How to Position Your Response When Your View Differs from Your Coworkers

Disagreements happen in every workplace. However, a difference of opinion doesn’t have to result in a full-blown conflict, a situation that can hurt morale, productivity, and efficiency.

Often, it is how a varying viewpoint is discussed that determines whether the conversation is constructive or destructive. By positioning your response properly, you can express your perspective without creating a potentially harmful situation.

Whether you hold one of the exciting Painesville jobs or work in any other city, here’s how to position your response when your view differs from the perspective of your coworkers.

Validate Your Coworker’s Opinion

While it may seem strange to first give your coworker’s perspective validation, it can be a very valuable step. By acknowledging that they’ve said first and stating points where the two of you agree, you make your colleague feel heard, respected, and understood.

It also creates an opportunity for further clarification, if it turns out that you misinterpreted their stance. This can limit the likelihood that a disagreement is based on a misunderstanding, lowering the chance of unnecessary conflict.

Always Be Professional

If you want your perspective to be similarly heard, you need to remain polite and professional at all times. Don’t allow your response to be guided by emotions. Instead, focus on facts, data, or other concrete points to bring validity to your position.

Additionally, avoiding using words or phrases that focus on anything other than the primary topic. For example, don’t call your coworkers reputation or personality into question if it isn’t extremely relevant to the current dialog. Otherwise, your disagreement may come off as a personal attack, and that isn’t an effective approach and could even harm your reputation.

Only Speak for Yourself

When you are discussing your perspective, don’t make any attempts to suggest that others buy-into the stance or that anyone else supports your position. Even the use of the word “we” in conversation can accidentally cross the line, leaving your coworker wondering who else may disagree with them and distracting them from the main point of the discussion.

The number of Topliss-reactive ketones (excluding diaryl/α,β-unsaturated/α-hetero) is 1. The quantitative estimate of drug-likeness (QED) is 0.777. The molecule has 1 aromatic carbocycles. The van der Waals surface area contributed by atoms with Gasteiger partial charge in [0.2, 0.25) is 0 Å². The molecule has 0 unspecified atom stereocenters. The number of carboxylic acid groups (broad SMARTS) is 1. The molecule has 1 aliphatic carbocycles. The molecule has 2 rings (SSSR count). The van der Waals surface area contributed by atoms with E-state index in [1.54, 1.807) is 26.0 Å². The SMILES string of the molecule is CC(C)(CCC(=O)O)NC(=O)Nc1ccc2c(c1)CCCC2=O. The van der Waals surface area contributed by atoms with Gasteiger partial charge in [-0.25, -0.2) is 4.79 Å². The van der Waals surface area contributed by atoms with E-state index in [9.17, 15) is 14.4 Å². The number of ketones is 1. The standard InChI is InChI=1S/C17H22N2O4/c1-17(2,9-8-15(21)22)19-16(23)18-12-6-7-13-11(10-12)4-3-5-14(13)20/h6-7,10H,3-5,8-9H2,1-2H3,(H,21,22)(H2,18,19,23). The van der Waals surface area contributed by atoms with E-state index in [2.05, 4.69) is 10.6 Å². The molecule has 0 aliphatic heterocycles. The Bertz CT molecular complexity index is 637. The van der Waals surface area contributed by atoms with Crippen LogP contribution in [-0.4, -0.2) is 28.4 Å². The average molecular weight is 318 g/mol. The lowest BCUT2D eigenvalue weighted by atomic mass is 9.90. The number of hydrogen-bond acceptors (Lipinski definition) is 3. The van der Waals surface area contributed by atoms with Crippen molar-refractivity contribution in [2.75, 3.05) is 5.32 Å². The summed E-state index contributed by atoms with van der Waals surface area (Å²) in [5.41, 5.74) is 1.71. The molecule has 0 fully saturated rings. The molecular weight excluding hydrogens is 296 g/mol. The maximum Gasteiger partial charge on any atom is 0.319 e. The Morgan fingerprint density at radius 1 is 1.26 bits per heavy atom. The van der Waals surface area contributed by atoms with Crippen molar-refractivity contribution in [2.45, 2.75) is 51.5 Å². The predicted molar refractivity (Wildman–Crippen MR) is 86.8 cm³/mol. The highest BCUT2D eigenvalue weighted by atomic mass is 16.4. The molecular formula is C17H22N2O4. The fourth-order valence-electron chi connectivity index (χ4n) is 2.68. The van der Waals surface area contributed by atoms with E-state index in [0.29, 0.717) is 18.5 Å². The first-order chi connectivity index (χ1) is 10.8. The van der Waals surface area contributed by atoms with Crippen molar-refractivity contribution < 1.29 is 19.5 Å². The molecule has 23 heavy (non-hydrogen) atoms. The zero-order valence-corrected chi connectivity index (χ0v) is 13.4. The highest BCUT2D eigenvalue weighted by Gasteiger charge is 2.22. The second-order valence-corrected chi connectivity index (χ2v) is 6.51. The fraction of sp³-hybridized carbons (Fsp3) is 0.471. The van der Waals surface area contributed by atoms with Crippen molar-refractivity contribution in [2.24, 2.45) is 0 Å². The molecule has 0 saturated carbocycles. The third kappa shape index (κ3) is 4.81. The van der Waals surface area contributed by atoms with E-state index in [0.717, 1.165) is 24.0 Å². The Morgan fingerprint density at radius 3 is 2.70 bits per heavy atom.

Don’t Focus on Winning

If your goal is to “win” in the conversation, missteps are more likely. By assuming that the discussion will have a winner and a loser, you may be more inclined to take drastic measures to get others to agree with you, and some of them may not be scrupulous.

Instead, focus on hearing what your coworker has to say, understanding their perspective, and crafting a thoughtful and fact-based response.

Be Willing to Compromise

While you and your coworker may not agree on every point, being open to finding middle ground can let you achieve a peaceful resolution together. The idea isn’t to resort to consensus decision-making, an approach that may yield subpar results, but to find a mutually beneficial approach where both parties concede in some areas.

Remember, the goal isn’t to find a solution that is best for you (or best for your coworker), but one that is best for the team, department, and company as a whole.

If you are interested in learning more, the professionals at Vector Technical Inc. can help. Contact us to speak with one of our experienced staff members today and see how our workplace expertise can benefit you.